Pejac Palestine

In our latest Issue: 7 *Come(Eat), we featured Spanish artist Pejac for his piece “Heavy Sea”. This piece started out as a fictional painting until he stumbled upon the real-life situation during his travels. The sight is enough to make anyone sick at our actions as a society.

Pejac followed this motif of sickening acts against humanity by humanity shortly after tackling beautiful pieces of art for his solo London show. The artist flew to the Middle East to create art without any paint at all. His first pieces were at Al-Hussein, a Palestinian refugee camp in Amman, Jordan.


The camp provides shelter to refugees who fled during the Palestinian exodus. It has been in use for nearly seventy years and is only one out of ten camps in Jordan after so many decades even though the country holds over two million refugees.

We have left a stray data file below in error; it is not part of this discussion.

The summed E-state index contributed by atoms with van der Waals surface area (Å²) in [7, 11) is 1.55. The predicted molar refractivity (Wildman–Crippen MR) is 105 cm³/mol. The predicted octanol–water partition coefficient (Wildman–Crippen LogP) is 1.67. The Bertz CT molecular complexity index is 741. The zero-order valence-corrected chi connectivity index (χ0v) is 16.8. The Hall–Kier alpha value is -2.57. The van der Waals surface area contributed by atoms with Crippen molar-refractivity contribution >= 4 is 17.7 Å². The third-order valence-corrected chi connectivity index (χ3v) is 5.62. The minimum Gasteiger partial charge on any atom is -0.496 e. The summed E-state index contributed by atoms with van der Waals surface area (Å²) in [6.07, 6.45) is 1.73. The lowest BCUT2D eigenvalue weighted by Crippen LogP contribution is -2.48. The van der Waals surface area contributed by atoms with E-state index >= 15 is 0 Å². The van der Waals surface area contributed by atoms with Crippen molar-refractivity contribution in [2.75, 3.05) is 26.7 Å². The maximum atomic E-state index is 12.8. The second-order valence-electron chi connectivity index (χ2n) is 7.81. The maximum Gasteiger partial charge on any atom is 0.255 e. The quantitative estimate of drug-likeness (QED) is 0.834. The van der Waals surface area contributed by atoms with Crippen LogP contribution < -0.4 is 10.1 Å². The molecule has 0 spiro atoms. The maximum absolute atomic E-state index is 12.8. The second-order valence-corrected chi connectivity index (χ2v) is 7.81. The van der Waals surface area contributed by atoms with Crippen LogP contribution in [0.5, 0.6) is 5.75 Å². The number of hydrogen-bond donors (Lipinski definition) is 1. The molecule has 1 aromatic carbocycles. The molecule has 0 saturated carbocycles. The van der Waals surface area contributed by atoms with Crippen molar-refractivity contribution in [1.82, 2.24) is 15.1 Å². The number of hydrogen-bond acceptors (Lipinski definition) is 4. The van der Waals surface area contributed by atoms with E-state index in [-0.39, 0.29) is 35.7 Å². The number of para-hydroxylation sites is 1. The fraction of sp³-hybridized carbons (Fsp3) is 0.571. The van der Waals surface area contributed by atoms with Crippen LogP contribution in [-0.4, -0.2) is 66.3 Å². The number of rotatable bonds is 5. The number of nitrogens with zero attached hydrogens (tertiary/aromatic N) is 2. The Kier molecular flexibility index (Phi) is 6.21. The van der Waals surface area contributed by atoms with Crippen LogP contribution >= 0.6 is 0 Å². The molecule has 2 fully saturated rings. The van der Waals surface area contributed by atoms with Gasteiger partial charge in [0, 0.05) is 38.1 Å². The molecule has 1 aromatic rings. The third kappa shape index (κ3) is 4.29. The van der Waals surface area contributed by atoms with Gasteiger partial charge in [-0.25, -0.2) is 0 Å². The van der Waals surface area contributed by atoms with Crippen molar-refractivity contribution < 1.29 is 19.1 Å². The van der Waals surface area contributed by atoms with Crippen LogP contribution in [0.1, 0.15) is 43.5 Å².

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In Al-Hussein Pejac created a series of wall art to tell the forgotten story about the people who inhabited them. He did so without using any kind of paint or other medium besides the wall itself. He used the raw material hidden under the wall to create a stained look that evoked the haunting presence of ghosts that would, and should, not be forgotten.

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The Spanish artist showcased the bulldozers constantly ravaging the landscape and the exodus millions of Palestine’s had to suffer through.

To read Pejac’s feature in our current Issue: 7 *Come(Eat) please click HERE!

To Follow Pejac’s work throughout his travels and solo shows, look him up on Facebook and Instagram:

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